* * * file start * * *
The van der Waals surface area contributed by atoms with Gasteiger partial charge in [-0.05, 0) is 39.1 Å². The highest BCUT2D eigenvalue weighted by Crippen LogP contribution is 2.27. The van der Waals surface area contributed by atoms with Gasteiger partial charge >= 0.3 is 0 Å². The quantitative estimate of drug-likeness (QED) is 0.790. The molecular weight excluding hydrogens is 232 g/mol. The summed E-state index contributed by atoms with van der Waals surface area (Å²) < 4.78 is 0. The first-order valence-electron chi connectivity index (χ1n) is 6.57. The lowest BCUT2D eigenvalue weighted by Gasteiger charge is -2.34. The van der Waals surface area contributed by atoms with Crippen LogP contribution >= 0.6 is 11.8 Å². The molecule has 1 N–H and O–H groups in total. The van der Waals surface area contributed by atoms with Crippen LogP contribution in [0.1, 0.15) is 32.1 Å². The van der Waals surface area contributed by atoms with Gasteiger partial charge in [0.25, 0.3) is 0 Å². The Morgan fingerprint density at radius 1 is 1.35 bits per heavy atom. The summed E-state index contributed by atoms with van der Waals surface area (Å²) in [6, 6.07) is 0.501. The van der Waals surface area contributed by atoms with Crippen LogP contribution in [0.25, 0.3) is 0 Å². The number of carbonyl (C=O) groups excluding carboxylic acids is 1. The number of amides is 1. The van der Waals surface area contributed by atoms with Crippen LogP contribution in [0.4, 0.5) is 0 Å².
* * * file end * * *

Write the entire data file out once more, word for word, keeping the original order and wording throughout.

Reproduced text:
The van der Waals surface area contributed by atoms with Gasteiger partial charge in [-0.05, 0) is 39.1 Å². The highest BCUT2D eigenvalue weighted by Crippen LogP contribution is 2.27. The van der Waals surface area contributed by atoms with Gasteiger partial charge >= 0.3 is 0 Å². The quantitative estimate of drug-likeness (QED) is 0.790. The molecular weight excluding hydrogens is 232 g/mol. The summed E-state index contributed by atoms with van der Waals surface area (Å²) < 4.78 is 0. The first-order valence-electron chi connectivity index (χ1n) is 6.57. The lowest BCUT2D eigenvalue weighted by Gasteiger charge is -2.34. The van der Waals surface area contributed by atoms with Crippen LogP contribution >= 0.6 is 11.8 Å². The molecule has 1 N–H and O–H groups in total. The van der Waals surface area contributed by atoms with Crippen LogP contribution in [0.1, 0.15) is 32.1 Å². The van der Waals surface area contributed by atoms with Gasteiger partial charge in [0.25, 0.3) is 0 Å². The Morgan fingerprint density at radius 1 is 1.35 bits per heavy atom. The summed E-state index contributed by atoms with van der Waals surface area (Å²) in [6, 6.07) is 0.501. The van der Waals surface area contributed by atoms with Crippen LogP contribution in [0.25, 0.3) is 0 Å². The number of carbonyl (C=O) groups excluding carboxylic acids is 1. The number of amides is 1. The van der Waals surface area contributed by atoms with Crippen LogP contribution in [0.4, 0.5) is 0 Å².